The new range - A Series Accelerated Processing Units (APU) - is available at prices ranging from Rs. 3,000 to Rs. 8,000.
"While many say PCs are dying, we believe we are at the dawn of a new era in computing. The new generation of APUs provide a combination of processing speed, multiple compute cores and discrete-level graphic capabilities, making it an excellent platform for gamers and PC enthusiasts alike," AMD India Managing Director Ravi Swaminathan told reporters here.
Unlike a traditional processor, APUs are designed to accelerate one or more types of computations. This may include graphics or similar specialised processing system.
As per an IAMAI report, gamers constitute over 41 percent of the total active internet users in India.
Some industry reports suggest the Indian gaming sector achieved revenues of Rs. 1,300 crore last year.
"The PC market growth is driven by high broadband penetration, enabling distribution of better gaming content.
In line is the demand for devices and processors which support the requirements of these gaming enthusiasts and that is a market we are aggressively targeting," he said.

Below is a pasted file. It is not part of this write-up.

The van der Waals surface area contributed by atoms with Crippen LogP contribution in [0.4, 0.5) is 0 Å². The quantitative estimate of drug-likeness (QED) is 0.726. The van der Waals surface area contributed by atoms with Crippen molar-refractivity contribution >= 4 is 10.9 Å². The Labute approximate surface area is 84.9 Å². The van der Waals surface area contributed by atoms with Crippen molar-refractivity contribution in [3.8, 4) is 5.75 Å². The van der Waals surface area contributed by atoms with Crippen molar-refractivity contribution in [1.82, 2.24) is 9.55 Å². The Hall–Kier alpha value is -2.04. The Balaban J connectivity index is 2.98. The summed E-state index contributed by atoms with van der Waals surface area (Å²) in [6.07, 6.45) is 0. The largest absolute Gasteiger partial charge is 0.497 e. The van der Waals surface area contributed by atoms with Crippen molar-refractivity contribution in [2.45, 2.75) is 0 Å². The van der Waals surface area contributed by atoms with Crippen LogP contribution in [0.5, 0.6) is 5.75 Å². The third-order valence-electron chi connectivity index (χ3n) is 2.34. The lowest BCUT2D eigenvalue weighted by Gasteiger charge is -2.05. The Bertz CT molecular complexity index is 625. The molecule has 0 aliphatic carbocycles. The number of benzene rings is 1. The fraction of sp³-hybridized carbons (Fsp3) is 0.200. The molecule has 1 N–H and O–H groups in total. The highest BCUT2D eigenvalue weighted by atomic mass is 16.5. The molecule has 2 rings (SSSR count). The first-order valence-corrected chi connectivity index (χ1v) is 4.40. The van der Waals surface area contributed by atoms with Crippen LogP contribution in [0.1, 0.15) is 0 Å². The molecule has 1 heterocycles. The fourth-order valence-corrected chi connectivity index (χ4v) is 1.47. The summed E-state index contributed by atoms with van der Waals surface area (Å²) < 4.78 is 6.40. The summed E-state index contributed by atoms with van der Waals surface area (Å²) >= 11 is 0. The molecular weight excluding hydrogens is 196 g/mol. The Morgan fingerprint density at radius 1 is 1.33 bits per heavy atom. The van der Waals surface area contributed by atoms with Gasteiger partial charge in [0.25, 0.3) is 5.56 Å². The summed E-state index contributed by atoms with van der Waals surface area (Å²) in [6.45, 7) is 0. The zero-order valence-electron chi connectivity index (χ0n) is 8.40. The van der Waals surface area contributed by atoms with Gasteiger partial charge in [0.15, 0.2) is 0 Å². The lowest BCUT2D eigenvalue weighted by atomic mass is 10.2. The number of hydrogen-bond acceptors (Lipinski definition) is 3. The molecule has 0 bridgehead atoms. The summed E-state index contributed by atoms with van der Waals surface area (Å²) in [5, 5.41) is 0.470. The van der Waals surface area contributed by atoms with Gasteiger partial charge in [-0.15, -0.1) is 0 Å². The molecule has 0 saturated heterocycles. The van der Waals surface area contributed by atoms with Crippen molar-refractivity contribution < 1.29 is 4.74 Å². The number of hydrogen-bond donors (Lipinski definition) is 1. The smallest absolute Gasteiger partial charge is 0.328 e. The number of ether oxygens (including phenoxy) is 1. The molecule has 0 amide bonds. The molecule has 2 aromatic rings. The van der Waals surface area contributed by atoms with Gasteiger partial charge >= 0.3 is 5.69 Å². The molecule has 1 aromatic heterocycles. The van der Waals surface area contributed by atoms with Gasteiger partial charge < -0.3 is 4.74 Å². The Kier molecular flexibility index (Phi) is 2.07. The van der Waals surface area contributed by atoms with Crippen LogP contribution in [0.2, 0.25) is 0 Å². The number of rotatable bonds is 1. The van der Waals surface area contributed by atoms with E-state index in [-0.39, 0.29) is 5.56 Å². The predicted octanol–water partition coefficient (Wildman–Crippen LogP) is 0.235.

AMD aims to offer rich graphics/gaming experience to entry and mainstream users as well, who would otherwise not invest in a dedicated graphics processors (GPUs), he said.
"While enthusiasts and professional gamers continue to use dedicated GPUs, mainstream and value users can also now enjoy good gaming experience at affordable budgets and low running costs due to low power consumption on these APUs," he added.
AMD, which is one of the world's largest chip makers, is now increasing focus on mobile devices.
"It will not be about the form factor but more about seamless experience across various devices like desktops, laptops, mobile phones and tablets. The focus is on providing rich graphics experience at affordable costs to people across these various devices," Swaminathan said.
Features like user experience, especially graphics and power consumption, would be some of the differenciators between players, he added.
Earlier this year, Advanced Micro Devices (AMD) had partnered UK-based chip maker ARM to build a platform security processor for incorporating ARM's TrustZone security technology (a dominant security technology for smartphones and tablets) into AMD microprocessors.